Black Friday is here: Who is paying for your delivery?

22 November 2018 | Anna Triponel

You’ve probably only just realised from the barrage of promotional emails you’ve received this week that Black Friday is upon us once again. But retailers and logistics companies have been preparing for this day for months.

As you press “click” on your latest bargain, spare a thought for those who will be knocking at hundreds of doors tomorrow, handing over package after package. Black Friday is the busiest day of the year for couriers, delivery drivers, logistics companies and retailers across the world, and this year it could be the most ‘online’ retail day ever.

During Black Friday last year in the UK, Amazon sold close to 90 items per second and a lorry left one of the company’s delivery centres every 1 minute 33 seconds. This year, approximately £1.54 billion could be spent online during Black Friday — an increase of over 13% as compared to last year.

What do we know about the logistics behind these purchases? What do we know about the driver transporting packages between warehouses overnight, the manager organising the surge in parcels, and the courier hurriedly navigating busy streets to make our promised time slot?

We know that a number value their work. When asked recently, my local courier responded that it was the only job that enabled her to work while spending time with her disabled son. We know that a number have jobs this weekend – an extra 49,000 seasonal staff were hired across Royal Mail, Argos and Amazon to help with the volume of orders last year.

But we also know that this is the most challenging time of year for those working in the logistics sector. Last year, Royal Mail workers voted to stage a 48-hour strike in a dispute over pensions, pay and jobs. This year, DPD parcel couriers in Glasgow are planning a strike to protest against rate cuts and in memory of Don Lane – a DPD courier who died after missing important hospital appointments during the peak delivery season last year.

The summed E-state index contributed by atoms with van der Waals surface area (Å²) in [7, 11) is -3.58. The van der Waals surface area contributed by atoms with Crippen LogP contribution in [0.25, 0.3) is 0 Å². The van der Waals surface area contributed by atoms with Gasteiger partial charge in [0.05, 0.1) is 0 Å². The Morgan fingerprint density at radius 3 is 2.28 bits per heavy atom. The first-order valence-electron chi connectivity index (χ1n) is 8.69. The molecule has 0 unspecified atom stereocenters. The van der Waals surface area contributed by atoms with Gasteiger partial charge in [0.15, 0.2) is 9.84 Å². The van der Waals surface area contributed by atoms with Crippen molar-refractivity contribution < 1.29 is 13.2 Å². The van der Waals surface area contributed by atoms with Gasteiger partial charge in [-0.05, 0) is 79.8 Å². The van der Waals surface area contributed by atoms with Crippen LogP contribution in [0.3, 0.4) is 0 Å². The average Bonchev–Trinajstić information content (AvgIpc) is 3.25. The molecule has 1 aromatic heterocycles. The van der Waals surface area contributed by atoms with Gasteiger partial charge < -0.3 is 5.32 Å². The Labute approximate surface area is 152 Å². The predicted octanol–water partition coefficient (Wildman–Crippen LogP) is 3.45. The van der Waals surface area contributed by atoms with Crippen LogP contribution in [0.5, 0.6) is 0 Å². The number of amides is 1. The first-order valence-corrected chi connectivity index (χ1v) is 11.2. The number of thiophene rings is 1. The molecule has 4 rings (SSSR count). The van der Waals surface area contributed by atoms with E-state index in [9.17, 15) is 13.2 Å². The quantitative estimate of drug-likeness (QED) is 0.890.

What does this have to do with us? Two words: free shipping. We all love free shipping. We are ready to pay a higher price for an item, so long as the delivery is ‘free.’ We buy more products if this means we can qualify for ‘free’ shipping.

But of course, shipping can never be free. Consider the number of people and the tremendous organisation it takes to get your product from the warehouse kilometres away to your doorstep in a matter of hours. It takes over 6 people to ensure that just one Black Friday package is delivered the next day.

So if your shipping is free, ask yourself: who is paying for it? Is this ‘free’ shipping priced into the cost of the product? Or does the retailer turn around and ask its logistics provider to provide the fastest delivery service possible for the lowest price? And can the logistics provider push back, or does it in turn pass the low cost and speed of delivery onto its workers? For many years, we’ve recognised the detrimental impacts on workers that retailers can have when pushing down prices in manufacturing supply chains, but we pay less attention when we see a similar dynamic in the delivery of those very same goods.

But this challenge is not insurmountable.

In one conversation I had recently, distribution companies were telling me that they had created a costing model with their retailers where they calculated together how much distribution should cost to enable distributors to pay decent wages to their workers and get a small profit on deliveries. While this model had increased the cost of delivery in the short term, it was ultimately more cost-effective for retailers since the distribution network had become more resilient.

You may not realise it, but as a consumer, you do have the power to change the way business gets done. I’ve seen companies move mountains in response to customer questions. One company I worked with got asked on Facebook “Do you have homeworkers in your supply chain?” and, when it realised it could not answer, undertook an extensive supply chain mapping exercise across India. In a better known example, a number of companies removed micro plastic beads from their beauty products after consumers showed that they cared.

So take two minutes this Black Friday. Send the retailer you’re buying from a question through the ‘contact us’ email address, directly to the customer representative or through social media. What do you know about your logistics providers’ approach to decent working conditions? How do you know as a retailer that your volumes, timescales and price points are adequate to ensure logistics companies can treat their workers decently? Once the craziness of Black Friday has passed, they might respond to you. More importantly, your question could empower those in the company who are already seeking to push this forward.

With predictions that 95% of sales will be done online within the next 20 years, we all have a role to play in helping to shape a sustainable logistics sector premised on decent working conditions for all.

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